As for the Red Sox, they have age and injury concerns with David Ortiz, Mike Lowell, J.D. Drew, and Jason Varitek, and concerns about production from shortstop and center field, but Kevin Youkilis, Dustin Pedroia, and Jason Bay are all sure things in their prime.
The good news for the Yankees is that the early returns have been positive on everyone but Gardner. Even Hideki Matsui has come around of late, going 6-for-14 with three walks and three extra-base hits in his last four games. The Red Sox, meanwhile, have seen only Jacoby Ellsbury and Ortiz struggle significantly in the early going. Thus the two teams’ matching runs-scored totals.
The Red Sox enter this weekend’s series red hot having won seven straight against the A’s, O’s, and Twins, and having outscored Baltimore and Minnesota 29-5 over their last three games, one of which was shortened by rain but still saw the Sox win 10-1 over the Twins.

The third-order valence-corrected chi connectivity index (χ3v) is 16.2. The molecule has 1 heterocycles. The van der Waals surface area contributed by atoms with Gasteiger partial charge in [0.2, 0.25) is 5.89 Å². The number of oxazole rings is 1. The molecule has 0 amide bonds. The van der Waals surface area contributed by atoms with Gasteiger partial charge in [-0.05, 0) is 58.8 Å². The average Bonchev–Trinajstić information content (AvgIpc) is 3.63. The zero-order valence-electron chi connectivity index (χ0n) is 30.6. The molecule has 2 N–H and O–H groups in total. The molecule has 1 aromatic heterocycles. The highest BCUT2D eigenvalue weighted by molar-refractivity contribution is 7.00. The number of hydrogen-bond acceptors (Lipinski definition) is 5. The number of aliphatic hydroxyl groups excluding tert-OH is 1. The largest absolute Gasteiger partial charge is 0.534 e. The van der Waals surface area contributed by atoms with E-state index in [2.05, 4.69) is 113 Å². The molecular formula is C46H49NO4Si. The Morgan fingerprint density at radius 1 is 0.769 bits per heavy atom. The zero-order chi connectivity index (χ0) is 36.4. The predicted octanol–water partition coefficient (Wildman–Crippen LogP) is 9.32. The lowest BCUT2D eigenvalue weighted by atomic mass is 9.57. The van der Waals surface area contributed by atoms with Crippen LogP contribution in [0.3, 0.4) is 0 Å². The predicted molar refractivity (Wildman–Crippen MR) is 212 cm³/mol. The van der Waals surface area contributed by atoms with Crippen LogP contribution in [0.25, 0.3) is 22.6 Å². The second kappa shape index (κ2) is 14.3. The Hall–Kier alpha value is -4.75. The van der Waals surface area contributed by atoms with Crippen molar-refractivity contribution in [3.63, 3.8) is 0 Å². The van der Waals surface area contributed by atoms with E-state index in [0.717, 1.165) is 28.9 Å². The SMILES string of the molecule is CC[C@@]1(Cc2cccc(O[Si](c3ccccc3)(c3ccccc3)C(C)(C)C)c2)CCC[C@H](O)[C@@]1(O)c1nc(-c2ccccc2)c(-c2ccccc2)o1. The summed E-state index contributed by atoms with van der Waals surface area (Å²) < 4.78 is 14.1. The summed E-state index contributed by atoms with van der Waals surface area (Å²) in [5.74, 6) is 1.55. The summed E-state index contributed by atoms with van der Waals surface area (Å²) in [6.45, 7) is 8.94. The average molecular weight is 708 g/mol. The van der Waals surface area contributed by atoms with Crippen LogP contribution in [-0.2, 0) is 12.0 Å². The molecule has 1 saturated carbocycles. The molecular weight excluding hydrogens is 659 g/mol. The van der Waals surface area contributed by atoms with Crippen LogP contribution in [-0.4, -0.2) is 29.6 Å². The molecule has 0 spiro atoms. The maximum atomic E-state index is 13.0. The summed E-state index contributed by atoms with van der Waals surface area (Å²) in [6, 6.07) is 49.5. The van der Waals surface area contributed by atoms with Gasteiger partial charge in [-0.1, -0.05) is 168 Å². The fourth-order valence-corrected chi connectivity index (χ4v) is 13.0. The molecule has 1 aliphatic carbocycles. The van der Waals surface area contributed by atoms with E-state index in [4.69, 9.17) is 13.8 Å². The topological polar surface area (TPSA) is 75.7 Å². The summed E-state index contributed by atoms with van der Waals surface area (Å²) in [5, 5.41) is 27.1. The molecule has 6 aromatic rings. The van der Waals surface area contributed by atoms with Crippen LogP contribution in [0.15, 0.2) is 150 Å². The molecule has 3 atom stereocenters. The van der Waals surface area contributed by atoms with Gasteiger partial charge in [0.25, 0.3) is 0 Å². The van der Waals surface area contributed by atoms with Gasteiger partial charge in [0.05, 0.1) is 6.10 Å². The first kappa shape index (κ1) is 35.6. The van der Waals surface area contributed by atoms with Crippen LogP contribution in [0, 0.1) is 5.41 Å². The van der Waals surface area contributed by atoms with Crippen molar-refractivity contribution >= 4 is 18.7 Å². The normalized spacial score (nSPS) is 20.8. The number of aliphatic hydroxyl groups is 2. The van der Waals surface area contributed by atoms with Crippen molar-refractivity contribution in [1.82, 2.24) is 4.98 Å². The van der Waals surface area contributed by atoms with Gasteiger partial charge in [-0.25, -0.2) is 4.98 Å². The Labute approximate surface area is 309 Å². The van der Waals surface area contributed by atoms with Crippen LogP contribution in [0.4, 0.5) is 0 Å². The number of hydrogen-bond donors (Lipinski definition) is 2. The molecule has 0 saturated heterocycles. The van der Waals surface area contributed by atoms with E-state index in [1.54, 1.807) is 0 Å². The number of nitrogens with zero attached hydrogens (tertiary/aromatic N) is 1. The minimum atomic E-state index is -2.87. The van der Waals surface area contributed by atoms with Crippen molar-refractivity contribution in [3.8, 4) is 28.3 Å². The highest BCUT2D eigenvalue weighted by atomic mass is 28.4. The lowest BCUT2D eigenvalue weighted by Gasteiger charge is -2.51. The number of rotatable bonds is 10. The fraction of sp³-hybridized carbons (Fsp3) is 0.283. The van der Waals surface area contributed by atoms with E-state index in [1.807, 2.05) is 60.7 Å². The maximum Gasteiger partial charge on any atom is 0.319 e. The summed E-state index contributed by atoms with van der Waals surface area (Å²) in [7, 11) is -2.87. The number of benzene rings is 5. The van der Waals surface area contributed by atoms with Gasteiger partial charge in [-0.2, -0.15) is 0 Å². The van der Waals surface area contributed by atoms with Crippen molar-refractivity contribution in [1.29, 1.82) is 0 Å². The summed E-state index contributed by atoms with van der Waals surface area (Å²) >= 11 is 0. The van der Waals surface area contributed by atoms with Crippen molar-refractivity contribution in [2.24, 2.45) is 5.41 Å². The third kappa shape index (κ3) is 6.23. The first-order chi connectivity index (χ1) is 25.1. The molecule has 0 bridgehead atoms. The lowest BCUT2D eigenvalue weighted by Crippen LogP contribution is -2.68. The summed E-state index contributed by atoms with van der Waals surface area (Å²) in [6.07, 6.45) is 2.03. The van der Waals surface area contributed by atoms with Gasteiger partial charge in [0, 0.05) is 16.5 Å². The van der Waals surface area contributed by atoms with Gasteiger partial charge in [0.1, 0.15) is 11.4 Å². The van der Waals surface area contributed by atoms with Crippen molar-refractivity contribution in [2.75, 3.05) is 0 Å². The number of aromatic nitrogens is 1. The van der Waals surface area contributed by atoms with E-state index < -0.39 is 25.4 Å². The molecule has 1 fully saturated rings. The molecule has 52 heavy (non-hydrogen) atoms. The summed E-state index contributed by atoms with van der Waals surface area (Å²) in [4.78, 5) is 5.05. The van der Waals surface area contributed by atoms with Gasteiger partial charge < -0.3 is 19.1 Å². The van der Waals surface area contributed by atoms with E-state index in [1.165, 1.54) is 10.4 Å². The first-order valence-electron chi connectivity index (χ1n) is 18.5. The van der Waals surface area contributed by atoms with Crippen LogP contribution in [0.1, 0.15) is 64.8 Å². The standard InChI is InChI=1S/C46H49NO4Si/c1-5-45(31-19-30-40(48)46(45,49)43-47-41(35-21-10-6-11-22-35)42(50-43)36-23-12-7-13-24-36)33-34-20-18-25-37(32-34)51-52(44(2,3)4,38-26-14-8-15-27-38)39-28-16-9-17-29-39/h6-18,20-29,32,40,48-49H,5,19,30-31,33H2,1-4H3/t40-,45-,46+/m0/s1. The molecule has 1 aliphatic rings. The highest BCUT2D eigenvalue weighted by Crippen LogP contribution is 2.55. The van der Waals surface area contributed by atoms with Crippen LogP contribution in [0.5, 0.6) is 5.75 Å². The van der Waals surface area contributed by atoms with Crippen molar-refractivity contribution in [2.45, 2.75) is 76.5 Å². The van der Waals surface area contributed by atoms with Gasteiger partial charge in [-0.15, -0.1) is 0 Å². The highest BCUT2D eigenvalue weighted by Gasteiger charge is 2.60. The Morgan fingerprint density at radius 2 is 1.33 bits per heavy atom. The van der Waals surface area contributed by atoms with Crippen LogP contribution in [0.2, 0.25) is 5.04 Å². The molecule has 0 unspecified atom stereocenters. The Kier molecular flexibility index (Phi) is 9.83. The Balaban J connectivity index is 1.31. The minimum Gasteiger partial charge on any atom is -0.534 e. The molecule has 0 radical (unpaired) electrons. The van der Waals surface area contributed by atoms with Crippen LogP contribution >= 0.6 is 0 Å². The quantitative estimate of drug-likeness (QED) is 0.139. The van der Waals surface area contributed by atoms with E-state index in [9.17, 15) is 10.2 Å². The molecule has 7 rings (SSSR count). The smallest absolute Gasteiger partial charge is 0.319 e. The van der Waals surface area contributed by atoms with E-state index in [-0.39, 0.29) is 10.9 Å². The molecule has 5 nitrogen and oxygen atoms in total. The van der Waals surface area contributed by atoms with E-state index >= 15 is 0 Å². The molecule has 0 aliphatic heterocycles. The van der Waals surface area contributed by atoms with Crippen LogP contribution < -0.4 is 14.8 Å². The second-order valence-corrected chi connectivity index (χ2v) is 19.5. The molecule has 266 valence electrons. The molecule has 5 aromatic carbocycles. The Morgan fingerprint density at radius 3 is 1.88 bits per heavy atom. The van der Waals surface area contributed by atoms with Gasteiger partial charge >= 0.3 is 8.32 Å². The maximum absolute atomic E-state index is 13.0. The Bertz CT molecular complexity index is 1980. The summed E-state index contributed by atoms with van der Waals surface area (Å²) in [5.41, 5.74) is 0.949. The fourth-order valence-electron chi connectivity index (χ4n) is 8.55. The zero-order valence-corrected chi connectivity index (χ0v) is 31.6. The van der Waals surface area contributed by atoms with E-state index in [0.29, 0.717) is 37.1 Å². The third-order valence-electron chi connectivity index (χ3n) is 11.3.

The Yankees arrive in Boston on a three-game winning streak kept alive by their 14-inning 9-7 victory over the A’s on Wednesday. The hero of that game, Melky Cabrera, starts in center again tonight with the left-handed Jon Lester on the mound for the Red Sox (in the smallest of small samples, Melky is 3-for-7 with a homer and two walks from the right side of the plate this year). With Nady on the DL, Melky has reestablished himself on the team, though it’s informative to compare what he’s doing this April with what he did last April:
Melky April ’08: .299/.370/.494, 5 HR, 11 BB (101 PA)
Melky April ’09: .304/.385/.826, 4 HR, 3 BB (26 PA)